Jhb philharmonic owed R2.2m - report

2012-11-16 09:26
Johannesburg - The Johannesburg Philharmonic Orchestra (JPO) staff and musicians are owed a minimum of R2.2m in salaries, The Star reported on Friday.

The orchestra held its last performance of the season in Parktown, Johannesburg, on Thursday evening.

Salaries for September and October were still outstanding, while 75% of the August salaries were paid, fans were told at the concert on Thursday evening.

"We depend on one another for survival. We sometimes don't have petrol to attend practice, but we make a plan," said one of the musicians, who did not want to be named.

Earlier this year, it was reported that the JPO had started business rescue proceedings with a business rescue practitioner helping the company with a refinancing and restructuring plan.

Comments

  • Jeremy - 2012-11-16 09:40

    I have huge sympathy for the JPO musicians. But, in this day and age, you have to market yourselves and provide a service that people want and will pay for. I appreciate that a world-class orchestra is an expensive business to keep going, but here's a suggestion.....try playing music people actually want to hear (when was the last time you did the 1812 for instance?) and when you;re not performing, give music lessons, go do session work, play in a jazz band......

      ludlowdj - 2012-11-16 09:50

      this isn't about viability, its about a corrupt government not paying salaries, and while you make valid points they do not apply to this situation and do no more than muddy the water.

      Jeremy - 2012-11-16 10:08

      ludlow, I don't know how the JPO is funded - and I agree that the government is corrupt - but, if government funding isn't forthcoming, then the JPO has to be self-sustaining. And I'm sure, if they try thinking out of the box, they might be able to come up with some ideas which will help them achieve that, both as an orchestra and individually.....

      sean.stretch.3 - 2012-11-16 14:35

      Comon Jeremy, guvenment should subsidise institutions like this, even if not well attended it forms part of our rich cultural diversity... what he have here is the Nkandla compound vs Johannesburg philharmonic orchestra

      nicholas.graan - 2012-11-16 15:08

      Does this not fall under the Department of Arts and Culture? I also thought lottery money was supposed to help keep these cultural organisations going?

      pieterjacobushugo - 2012-11-16 15:10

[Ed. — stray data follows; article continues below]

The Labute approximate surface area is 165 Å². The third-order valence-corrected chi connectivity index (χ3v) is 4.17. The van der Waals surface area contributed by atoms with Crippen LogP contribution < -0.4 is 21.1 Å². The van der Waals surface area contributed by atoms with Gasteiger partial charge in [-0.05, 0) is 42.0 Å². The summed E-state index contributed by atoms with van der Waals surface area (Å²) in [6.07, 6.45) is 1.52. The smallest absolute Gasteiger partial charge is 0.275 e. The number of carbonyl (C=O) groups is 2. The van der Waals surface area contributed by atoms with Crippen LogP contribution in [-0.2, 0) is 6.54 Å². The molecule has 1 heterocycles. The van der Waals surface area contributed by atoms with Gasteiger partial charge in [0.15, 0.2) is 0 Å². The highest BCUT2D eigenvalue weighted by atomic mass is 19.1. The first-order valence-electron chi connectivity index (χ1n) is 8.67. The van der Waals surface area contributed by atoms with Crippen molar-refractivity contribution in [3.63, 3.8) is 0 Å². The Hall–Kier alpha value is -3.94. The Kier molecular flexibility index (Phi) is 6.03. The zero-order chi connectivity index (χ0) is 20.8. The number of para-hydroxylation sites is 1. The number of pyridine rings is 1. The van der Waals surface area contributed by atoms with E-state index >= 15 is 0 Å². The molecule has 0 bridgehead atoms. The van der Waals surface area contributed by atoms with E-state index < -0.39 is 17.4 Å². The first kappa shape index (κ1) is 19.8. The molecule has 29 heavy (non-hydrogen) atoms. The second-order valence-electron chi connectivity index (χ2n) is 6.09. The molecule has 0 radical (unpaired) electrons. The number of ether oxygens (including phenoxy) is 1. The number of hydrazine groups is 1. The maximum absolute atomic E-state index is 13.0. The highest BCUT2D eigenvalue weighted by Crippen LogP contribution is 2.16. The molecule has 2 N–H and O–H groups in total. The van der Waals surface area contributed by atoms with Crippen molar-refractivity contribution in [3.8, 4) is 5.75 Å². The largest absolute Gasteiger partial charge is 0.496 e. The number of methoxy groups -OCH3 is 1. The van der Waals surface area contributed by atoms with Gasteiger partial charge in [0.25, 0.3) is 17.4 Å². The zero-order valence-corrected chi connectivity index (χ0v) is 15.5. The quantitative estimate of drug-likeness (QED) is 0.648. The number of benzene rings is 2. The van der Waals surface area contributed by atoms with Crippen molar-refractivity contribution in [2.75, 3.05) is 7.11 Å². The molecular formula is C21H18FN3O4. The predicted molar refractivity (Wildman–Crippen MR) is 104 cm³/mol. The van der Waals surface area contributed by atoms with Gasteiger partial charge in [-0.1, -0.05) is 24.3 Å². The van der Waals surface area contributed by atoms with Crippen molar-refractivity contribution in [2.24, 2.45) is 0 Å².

I absolutely disagree. So you suggest that we cater for the common denominator? Where's the progress in that? What about new work?

      25estelle - 2012-11-17 10:52

      Jeremy Thorpe, I share your sentiment that classical musicians should continually think of innovative ways to sustain themselves and that it can be beneficial to include more popular repertoire. But, you obviously haven't thought this through. 1. Even if every concert is sold out, ticket sales could never sustain an orchestra. 2. Do you really think none of the JPO musicians have ever thought about giving music lessons? Most of them, possibly all of them, are also music teachers, but incidentally that doesn't either pay very well. 3. When orchestra musicians are not rehearsing, they are practicing. 4. Marketing "yourselves" etc is the job of the management, not orchestra members. I think your suggestions are well intended, but they aren't as original as you might have thought. Changing repertoire to include mostly works like the 1812 overture, would eventually reduce classical music to popular music - which is already in abundant existence. Yes, playing classical music is not financially sustainable and this is why governments give subsidies to orchestras and the like. Just as hospitals, fire departments and libraries are not financially sustainable, but necessary to the society. Classical music will always cost more to produce than which you can sell it for, but in spite of that, it will always exist. And just in case you thought classical music isn't as important as hospitals and fire departments - classical music too can save lives.

      frankflower - 2012-11-17 23:49

      1812? You say? You can't know much about music. That poor piece was overkilled. Just like the Messiah and the Mozart Requiem.

  • werner.dippenaar.77 - 2012-11-16 09:41

    Such a shame, but the government can piss away money on the meaningless stuff. This country is truly becoming what the liberals wished for.

      ooijalana - 2012-11-16 10:50

      You can't blame government for everything.

  • ralph.bohmer.5 - 2012-11-16 10:51

    http://johnellis.co.za/blog/the-death-of-the-jpo

  • nicola.killops - 2012-11-16 11:03

    Funny that they didn't mention that the orchestra was yet another victim of the Lotto disaster. They were screwed over like 100's of other NGO's and non profits who depended on them for funding.

      arthur.hugh - 2012-11-16 18:08

      Yup, I wish people would boycott the lottery. Bunch of corrupt thieves.

  • michael.taylorw - 2012-11-16 12:29

    google MSO(Melbourne Symphony Orchestra) Then you will see what a proper govt funded Orchestra is meant to be. They play free concerts in the botanical gardens, for free for heavens sake.

  • J.Stephen.Whiteley - 2012-11-16 13:48

    They do receive reguarly from from Lotto, but not enough.

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